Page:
How other nations are supporting & funding the arts through COVID-19
We’re into June, and the Federal Government has not made a decision on the multi-billion-dollar survival and investment package the music and arts sector so desperately needs.
There is speculation that music festivals, films and theatre are about to get a cash injection but Federal Arts Minister Paul Fletcher is keeping plans close to his chest.
“We’re working through these issues in an efficient fashion and when we have more to say we’ll say it,” he said earlier this week.
Maybe the minister can learn from how other governments responded to the crisis.
Germany leads the way, with an astonishing €50 billion (AU$81.3b) package provided to small businesses and freelancers in cultural, creative and media sectors.
Culture Minister Monika Grütters acknowledged these are filled with “a high proportion of self-employed people who now have problems with their livelihoods.”
The three-part package includes grants to help with overhead costs like venue rentals, bridge financial bottlenecks, social security for six months and regulations to stop creatives from being evicted from their homes, and deferral of loan repayments.
Creatives can also approach the tax bureau for a reduction in their payments or an advance on their refunds, to help with cash flow.
New Zealand launched a NZ$175 million ($162.8m) support package on May 29, of which $16.5 million was for contemporary recorded and live music.
$5 million is to get bands back on the road, and $3 million is for earmarked for live music venues to get safe environments after the pandemic.
A further $7.1 million is for broadcast funding body NZ On Air to expand programs that play new music, and $1.4 million ways to recoup lost income.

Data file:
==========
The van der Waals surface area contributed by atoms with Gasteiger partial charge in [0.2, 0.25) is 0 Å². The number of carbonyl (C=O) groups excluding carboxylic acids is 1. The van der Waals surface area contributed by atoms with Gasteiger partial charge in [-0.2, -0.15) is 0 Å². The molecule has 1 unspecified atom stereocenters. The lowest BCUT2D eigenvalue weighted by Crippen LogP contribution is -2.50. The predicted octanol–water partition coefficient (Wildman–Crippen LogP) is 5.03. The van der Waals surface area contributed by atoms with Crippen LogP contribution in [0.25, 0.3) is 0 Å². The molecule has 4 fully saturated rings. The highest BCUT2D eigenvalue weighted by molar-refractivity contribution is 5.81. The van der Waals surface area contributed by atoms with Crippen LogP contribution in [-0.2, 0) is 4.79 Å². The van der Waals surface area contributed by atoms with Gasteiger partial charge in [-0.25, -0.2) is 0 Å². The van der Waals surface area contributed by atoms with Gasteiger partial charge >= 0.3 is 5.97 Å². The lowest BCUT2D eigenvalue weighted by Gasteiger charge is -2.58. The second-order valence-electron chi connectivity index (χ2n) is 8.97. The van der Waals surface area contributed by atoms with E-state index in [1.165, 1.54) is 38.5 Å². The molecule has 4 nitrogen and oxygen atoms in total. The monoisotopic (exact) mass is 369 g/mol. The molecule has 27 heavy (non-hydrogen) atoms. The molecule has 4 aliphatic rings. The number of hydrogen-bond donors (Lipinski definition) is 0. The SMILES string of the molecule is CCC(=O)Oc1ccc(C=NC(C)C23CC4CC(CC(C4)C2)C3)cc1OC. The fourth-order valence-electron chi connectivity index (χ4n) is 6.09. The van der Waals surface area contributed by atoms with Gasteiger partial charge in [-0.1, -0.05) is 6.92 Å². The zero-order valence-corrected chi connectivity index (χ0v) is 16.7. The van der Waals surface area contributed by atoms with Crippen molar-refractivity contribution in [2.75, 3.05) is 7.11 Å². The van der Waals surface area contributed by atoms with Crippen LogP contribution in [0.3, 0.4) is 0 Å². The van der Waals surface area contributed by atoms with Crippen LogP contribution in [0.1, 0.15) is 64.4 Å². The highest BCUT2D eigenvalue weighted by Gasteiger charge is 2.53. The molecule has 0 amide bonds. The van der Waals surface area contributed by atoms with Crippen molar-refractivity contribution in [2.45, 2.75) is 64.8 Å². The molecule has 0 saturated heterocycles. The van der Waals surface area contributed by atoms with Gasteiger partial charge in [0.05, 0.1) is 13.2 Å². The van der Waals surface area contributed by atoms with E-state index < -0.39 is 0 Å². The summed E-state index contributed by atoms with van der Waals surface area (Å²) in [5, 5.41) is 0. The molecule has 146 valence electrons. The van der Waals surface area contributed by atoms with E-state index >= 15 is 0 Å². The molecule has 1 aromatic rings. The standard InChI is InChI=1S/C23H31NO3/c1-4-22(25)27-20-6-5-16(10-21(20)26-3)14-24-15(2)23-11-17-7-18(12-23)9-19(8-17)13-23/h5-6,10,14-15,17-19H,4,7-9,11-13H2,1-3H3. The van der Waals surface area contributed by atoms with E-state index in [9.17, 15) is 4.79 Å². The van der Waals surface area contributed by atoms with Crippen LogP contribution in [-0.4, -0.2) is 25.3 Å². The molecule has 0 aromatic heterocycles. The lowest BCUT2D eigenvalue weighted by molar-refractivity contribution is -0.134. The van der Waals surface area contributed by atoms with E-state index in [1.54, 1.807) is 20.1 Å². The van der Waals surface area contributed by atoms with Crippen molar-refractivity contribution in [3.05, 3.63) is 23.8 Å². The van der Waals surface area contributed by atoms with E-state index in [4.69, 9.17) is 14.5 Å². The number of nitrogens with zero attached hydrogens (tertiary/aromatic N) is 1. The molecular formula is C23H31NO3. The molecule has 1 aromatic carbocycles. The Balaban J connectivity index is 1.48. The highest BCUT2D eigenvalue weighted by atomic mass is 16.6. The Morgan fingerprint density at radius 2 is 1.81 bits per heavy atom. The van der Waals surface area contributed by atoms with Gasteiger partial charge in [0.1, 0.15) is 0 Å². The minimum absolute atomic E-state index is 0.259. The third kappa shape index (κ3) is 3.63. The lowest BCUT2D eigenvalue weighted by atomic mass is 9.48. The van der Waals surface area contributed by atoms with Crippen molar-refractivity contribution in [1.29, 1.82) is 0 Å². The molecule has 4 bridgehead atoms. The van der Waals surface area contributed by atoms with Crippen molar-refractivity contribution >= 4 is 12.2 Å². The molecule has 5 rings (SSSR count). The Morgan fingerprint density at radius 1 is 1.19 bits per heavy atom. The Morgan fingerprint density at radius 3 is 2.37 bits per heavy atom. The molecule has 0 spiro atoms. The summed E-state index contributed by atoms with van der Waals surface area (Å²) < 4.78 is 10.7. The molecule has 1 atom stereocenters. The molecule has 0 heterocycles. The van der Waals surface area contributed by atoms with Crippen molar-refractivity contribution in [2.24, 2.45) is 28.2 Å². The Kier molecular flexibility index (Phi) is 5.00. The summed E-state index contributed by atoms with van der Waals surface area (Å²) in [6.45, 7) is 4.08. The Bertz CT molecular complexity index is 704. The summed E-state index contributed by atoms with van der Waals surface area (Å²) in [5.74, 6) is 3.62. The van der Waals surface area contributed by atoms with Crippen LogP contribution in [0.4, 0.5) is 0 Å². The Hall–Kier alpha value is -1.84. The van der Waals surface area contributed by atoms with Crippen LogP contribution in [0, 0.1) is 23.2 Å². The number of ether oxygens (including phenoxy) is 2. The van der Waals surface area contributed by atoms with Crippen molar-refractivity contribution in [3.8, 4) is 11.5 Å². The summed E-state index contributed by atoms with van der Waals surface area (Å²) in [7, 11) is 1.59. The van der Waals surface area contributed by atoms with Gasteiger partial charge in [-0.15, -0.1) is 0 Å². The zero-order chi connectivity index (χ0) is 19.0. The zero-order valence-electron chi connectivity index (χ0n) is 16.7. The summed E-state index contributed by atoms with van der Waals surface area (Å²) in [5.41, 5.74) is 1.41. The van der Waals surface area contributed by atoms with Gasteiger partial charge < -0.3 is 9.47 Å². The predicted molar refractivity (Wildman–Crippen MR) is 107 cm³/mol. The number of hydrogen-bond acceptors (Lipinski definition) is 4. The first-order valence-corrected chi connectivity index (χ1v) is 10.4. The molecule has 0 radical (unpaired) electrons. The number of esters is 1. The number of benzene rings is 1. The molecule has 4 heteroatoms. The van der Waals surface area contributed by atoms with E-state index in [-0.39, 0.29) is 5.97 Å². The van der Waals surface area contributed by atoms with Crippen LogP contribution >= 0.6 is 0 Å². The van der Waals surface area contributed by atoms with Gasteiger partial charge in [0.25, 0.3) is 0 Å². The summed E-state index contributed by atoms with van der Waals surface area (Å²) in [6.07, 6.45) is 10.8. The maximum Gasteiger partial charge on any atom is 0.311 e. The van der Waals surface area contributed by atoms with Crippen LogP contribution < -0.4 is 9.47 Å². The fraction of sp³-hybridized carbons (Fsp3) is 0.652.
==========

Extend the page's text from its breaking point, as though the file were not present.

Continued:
According to the Government, this will sustain 2,000 contemporary music jobs over two years, produce 455 new song releases and 150 live music tours throughout New Zealand.
The larger package for the creative sector had funds for recovery and employment over three years, encouraging cross-discipline collaboration and digital exports, and a four-year plan to get creatives back to full-time employment.
Singapore’s S$55 million ($56.9b) Arts and Culture Resilience Package includes a 25% wage support for music and arts association staffers, up to a 90% subsidy to encourage upskilling, rental waivers for associations in government-owned buildings
Like Australia, Germany and New Zealand, the packaged also included deferred tax payments.
Canada’s music associations got instant credit availability, extended help with temporary layoffs, subsidised advice from accounting and tax experts, rents reduced by 75%, support for women entrepreneurs, and $253.3 million ($272.1m) of dedicated funding.
In France, where festivals and music events drawing over 5,000 are banned until the end of August, musicians and technicians have unemployment insurance benefits until August.
They are also offered subsidised work at schools, while the National Centre for Music, founded earlier this year, got a supplementary €50 million ($81.3m) injection.